A drought in southern Africa affecting 40 million people is just ‘a grim foretaste of just the kind of suffering and hunger we are going to see in the years ahead’ unless poor countries get more help.
Wealthy nations are doing “nowhere near enough” to help the world’s poorest people cope with the effects of climate change, Oxfam has warned after 38 developed countries claimed they were on track to meet their pledges to provide aid.
As part of the Paris Agreement of Climate Change, rich states promised to raise $100bn (about £81bn) a year by 2020 to help the poorest ones, either by providing money directly or persuading private companies to contribute.
While the Organisation for Economic Cooperation and Development (OECD) found earlier this year that they were on course to fall billions of dollars short of this target, the countries themselves have now produced a “roadmap” report saying they are “confident” it will be met based on a few “modest assumptions”.
However Oxfam warned that instead of giving money, most countries were lending it, while others were rebranding ordinary aid as climate finance.
Tracy Carty, climate policy lead for Oxfam, said far too little money was being given to help countries cope with changes that are already happening.
She pointed to this year’s devastating drought affecting southern Africa, where more than half a million children are suffering from “severe, acute malnutrition”, 3.2 million have “reduced access to safe drinking water” and 40 million need humanitarian aid, according to the United Nations. Drought conditions have also been experienced further north in places like Somaliland.
“That is a grim foretaste of just the kind of suffering and hunger we are going to see in the years ahead unless countries have support to adapt their agriculture systems in particular, which in Africa and elsewhere are extremely sensitive to climate change,” Ms Carty told The Independent.
She said the roadmap was a positive move because “it’s the first time developed countries have said how they will meet the $100bn, but things just need to step up significantly”.
There are questions about whether this will be anywhere near enough.
The fund includes about $20bn a year to help countries adapt to climate change, rather than attempt to reduce its severity, for example by switching from fossil fuels to renewable energy.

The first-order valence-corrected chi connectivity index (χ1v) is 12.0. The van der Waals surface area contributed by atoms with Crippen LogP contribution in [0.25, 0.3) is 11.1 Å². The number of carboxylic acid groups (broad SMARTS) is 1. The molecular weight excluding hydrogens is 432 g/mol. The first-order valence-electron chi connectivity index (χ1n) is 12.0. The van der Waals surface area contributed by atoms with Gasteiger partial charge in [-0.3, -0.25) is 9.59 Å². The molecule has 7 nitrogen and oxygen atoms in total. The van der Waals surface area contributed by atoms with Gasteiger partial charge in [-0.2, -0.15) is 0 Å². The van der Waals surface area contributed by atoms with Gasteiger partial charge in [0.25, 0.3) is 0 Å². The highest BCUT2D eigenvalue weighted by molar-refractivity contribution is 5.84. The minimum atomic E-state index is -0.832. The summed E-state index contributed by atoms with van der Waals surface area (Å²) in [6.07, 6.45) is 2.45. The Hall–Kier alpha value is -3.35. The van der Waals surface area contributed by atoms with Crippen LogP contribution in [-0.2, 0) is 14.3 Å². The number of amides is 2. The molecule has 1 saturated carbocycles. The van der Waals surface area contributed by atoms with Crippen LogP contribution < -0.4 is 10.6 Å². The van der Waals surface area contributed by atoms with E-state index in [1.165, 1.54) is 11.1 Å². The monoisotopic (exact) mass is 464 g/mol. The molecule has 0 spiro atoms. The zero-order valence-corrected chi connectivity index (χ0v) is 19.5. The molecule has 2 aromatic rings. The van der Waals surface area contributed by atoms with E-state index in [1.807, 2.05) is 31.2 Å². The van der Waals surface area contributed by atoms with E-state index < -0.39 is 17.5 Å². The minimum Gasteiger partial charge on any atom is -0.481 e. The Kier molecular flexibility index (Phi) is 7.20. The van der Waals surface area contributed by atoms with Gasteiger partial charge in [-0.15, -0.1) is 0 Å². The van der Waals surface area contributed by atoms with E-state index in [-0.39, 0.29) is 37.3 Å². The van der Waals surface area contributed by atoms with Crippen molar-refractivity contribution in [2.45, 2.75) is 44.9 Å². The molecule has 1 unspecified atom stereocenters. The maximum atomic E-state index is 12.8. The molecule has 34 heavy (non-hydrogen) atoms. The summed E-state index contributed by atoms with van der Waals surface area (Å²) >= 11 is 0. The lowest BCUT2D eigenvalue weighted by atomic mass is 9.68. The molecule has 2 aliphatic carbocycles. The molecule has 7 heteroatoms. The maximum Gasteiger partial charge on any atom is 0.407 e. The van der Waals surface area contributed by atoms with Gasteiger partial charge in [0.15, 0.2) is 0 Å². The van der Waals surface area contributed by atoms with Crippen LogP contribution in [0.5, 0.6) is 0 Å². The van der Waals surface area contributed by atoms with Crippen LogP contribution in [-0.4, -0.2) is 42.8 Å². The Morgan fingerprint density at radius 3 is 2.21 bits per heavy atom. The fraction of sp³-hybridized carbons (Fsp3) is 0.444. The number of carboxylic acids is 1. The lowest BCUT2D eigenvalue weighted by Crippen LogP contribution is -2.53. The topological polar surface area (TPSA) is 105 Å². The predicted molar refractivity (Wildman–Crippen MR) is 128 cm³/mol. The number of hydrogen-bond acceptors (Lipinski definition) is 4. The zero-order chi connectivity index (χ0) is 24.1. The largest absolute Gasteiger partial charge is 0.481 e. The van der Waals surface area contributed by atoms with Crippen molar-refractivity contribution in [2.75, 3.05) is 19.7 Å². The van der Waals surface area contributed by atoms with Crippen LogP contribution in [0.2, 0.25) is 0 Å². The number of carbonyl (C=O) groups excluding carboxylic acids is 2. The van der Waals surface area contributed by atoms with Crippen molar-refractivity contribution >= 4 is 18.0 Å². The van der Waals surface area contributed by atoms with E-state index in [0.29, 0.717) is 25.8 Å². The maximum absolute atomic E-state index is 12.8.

But Oxfam pointed out the United Nations had estimated that developing countries would need to spend $140bn to $300bn a year to adapt to climate change by 2030.
And there are other problems with the rich nations’ promises.
Ms Carty said most countries were guilty of “over-counting”, for example by using the full-face value of loans towards the total.
“So in terms of this being a real transfer of finance to developing countries … when countries are counting the full-face value, that’s inflating their numbers,” she said.
Some countries also count an overly high proportion or even the full value of an aid project towards the total. So if they are building a school with flood defences, they claim the total sum should be treated as climate finance, not just the defences.
“Every dollar that is mis-counted or over-counted, it’s the poorest people in the least developed countries who are suffering the most – that’s a dollar they are not going to get,” Ms Carty said.
In a statement, Oxfam called on world leaders meeting at a climate conference in Morocco next month to “quadruple adaptation support by 2020”, pointing out that the world’s poorest people were the “least responsible and most vulnerable to climate change”.
Nick Dearden, director of campaign group Global Justice Now, said giving aid in the form of loans could end up causing financial chaos in the countries it was designed to help.
“Given the damage climate change is doing to those who have little or no role in fuelling it, funds are desperately needed,” he said.
“But the amounts actually dispersed so far are a pittance of what’s needed, and far too much has come in the form of loans, which will simply stoke future debt crises in countries which should effectively be receiving compensation.
“If Western governments want to help repair the damage they continue to do, we need very large public grants paid into funds controlled by the societies doing the adapting and mitigating. Enough of the announcements that simply serve as a cover for lack of action”.
Dominic White, WWF-UK’s head of international development, said wealthy countries needed to shoulder their share of the costs.
“Poor nations suffer first and most from climate change,” he said.
“The UK has made some welcome commitments on climate finance, but the costs for countries to adapt are increasing all the time.”
The Roadmap to $100bn report, produced by the European Union, UK, Australia, US, Japan and 34 other countries, said: “We are confident we will meet the $100bn goal from a variety of sources and reaffirm our commitment to doing so.”
About $67bn a year is expected to come from wealthy countries by 2020 with the rest expected to come from private finance that has been “mobilised” by the public money.
Perhaps oddly, the first in a set of actions in the roadmap designed to meet the target was for countries to “fulfil our pledges”.